Wine Blending – Why Certain Grapes Are Blended
A winemaker has the opportunity to create an amazing flavor profile by blending wines from different barrels, vineyard plots, or grape varieties. We can learn more about modern blends by looking at several classic regions that specialize in wine blending.
How Are Wine Blends Created?
Over the past few centuries we’ve learned that different grape varieties are usually best vinified (i.e. made into wine) separately and then blended later. In ancient times, wine grapes were picked and vinified together – we call this a “field blend.” (In fact, Port is one of the few wines that you can still find made this way!)
After the wine is safely stowed away in barrels (or tanks), then it’s time to create the blend. At this point, it’s hard to use your sense of smell because of the intense yeast aromas. Winemakers tend to rely on taste and texture to create a wine blend.
The Art of Wine Blending
It takes several years (if not a lifetime) to master the art of blending. Great winemakers often use a combination of technical analysis and tasting. Some blends go through an iterative process of 50 or more tries until the perfect “recipe” is created.
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Of course, blend recipes can only be used once. Each year the weather creates a new set of conditions that changes the way grapes ripen and make wine.
Famous Wine Blends & Why They Work
When you look at wine blends in the market today, do you notice the common themes? Cabernet is commonly blended with Merlot. If Syrah is blended, it’s with Grenache and Mourvèdre.
What’s interesting, is you rarely, if ever, find Cabernet with Pinot Noir. Why is this?
- Tradition: Historic wine producing regions developed wine blends over a long period of time. Classic French blends are today’s benchmarks.
- Climate: What grows together, goes together. Grape varieties that adapt to the same climate generally make good blending partners. (And this is probably why Cabernet and Pinot make awkward bedfellows).
“Bordeaux Blends” reference the red blends from Bordeaux, France. (After all, 95% of the grapes planted in the Bordeaux region are red). The top five varieties are Cabernet Sauvignon, Merlot, Cabernet Franc, Malbec, and Petit Verdot.
Cabernet Sauvignon adds body, an herbal character, and great mid-palate texture (tannin) that finishes on an oaky-note. Overall, the taste profile is big and long.
Merlot at its best is very similar to Cabernet Sauvignon. Still, Merlot’s slightly more cherry fruit flavors and more refined, pin-cushion tannins offset the herbal nature of the Cabernet varieties. (BTW, Libournais, or “right bank” Bordeaux, wines feature a prevalence of Merlot and Cabernet Franc).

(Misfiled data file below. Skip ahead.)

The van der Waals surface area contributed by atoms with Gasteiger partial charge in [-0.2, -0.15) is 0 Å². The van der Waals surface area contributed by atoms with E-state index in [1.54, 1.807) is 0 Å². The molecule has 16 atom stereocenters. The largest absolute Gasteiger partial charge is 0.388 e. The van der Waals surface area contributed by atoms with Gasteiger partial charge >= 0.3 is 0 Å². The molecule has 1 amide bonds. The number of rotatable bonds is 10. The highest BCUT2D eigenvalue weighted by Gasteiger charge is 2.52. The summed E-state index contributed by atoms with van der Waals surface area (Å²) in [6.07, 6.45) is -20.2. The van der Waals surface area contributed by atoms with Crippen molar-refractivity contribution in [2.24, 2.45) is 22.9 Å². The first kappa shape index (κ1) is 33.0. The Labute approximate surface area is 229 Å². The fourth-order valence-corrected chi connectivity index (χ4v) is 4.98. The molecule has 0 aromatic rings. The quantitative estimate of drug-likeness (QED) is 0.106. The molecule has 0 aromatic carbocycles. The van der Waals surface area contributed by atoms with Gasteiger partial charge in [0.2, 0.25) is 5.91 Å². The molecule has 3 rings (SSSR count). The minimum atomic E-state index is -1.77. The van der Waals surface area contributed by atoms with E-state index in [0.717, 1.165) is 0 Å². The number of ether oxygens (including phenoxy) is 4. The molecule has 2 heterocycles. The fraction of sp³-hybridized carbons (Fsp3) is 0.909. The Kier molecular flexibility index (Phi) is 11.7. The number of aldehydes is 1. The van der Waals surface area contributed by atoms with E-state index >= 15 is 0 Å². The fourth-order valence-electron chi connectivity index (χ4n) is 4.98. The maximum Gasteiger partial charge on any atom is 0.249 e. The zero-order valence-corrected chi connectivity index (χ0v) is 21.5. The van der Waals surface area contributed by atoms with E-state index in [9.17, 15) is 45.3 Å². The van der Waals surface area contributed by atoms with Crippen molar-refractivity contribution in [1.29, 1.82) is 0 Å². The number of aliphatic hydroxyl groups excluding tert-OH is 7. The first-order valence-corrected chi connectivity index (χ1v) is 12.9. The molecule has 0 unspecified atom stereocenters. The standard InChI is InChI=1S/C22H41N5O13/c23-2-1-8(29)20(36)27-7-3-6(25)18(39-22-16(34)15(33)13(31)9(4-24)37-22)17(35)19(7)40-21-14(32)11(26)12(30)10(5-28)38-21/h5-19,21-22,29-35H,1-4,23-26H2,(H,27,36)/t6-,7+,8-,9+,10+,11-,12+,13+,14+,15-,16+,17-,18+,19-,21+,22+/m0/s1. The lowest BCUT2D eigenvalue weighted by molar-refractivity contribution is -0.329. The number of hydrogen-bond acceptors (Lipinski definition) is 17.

Cabernet Franc offers leaner and slightly more savory and red fruit flavors. Still, the taste goes on just as long as Cabernet Sauvignon. Cabernet Franc is often blended alongside Merlot to add complex peppery flavors and a more dynamic finish.
Malbec is all about up-front richness and black fruit flavors. The finish is not as long as Merlot or Cabernet, but it’s just as smooth and lush. This is a great variety to seek out if you love blends with a lot of creamy, plummy, fruit flavors.
When you see Petit Verdot in blends, expect it to add more floral notes and tannin, as well as gobs of opaque color. Most regions use Petit Verdot sparingly (except for places with hot climates like Spain, Argentina, Washington State, and Australia).
Rhône / GSM Blend
The Southern Rhône of France inspired what most areas call the “GSM” or Grenache-Syrah-Mourvèdre blend. In the Rhône, up to 19 grapes (including white grapes) make this red wine. Still, Grenache is the most important, followed by Syrah and Mourvèdre.
For what Grenache lacks in color it makes up for in fruit, alcohol, and finish. Grenache typically offers startling red berry flavors and a juicy mid-palate that ends on a tingly, sometimes herbal-citrus finish.
Syrah comes into this blend right up front with bold, black fruit and meaty black pepper flavors, as well as deep color. The softer finish in Syrah helps smooth out some of the tingle in Grenache.
Mourvèdre (aka Monastrell)
The most savory of the bunch with rich, black fruit flavors, game, black pepper, and sometimes tar that builds layers into its longer, thick finish, Mourvèdre adds body.
France isn’t the only place that has created unique and interesting blends. Any place with diverse vine varieties and a unique climate has the opportunity to develop a regional blend. Here are a few we’ve observed:
- Italy’s Super Tuscan Blend: This blend has many variants, but most feature a combination of Sangiovese, Merlot, Cabernet Sauvignon, and/or Cabernet Franc. Sangiovese adds boisterous red fruit and brilliant acidity to this blend, as well as the ability to age gracefully.
- Washington’s CMS Blend: The blend of Cabernet Sauvignon, Merlot, and Syrah (three of Washington’s most important reds) produces a wine with lush fruit flavors and a smooth finish.
- Greece’s Rapsani Blend: Rare grapes growing on the high elevation slopes below Mount Olympus include Xinomavro, Krasoto, and Stravroto. Xinomavro offers raspberry and sun-dried tomato flavors with high tannin and acidity. Krasoto brings rounder, softer, plummy fruit and a smooth finish. Stravroto is thought to add color.
- Portugal’s Douro Tinto Blend: A red blend that typically features Touriga Franca, Touriga Nacional, and Tinta Roriz (aka Tempranillo). Wines are black, floral and chocolatey from Touriga Nacional, and gain acidity and complex savory notes with the addition of Tinta Roriz.
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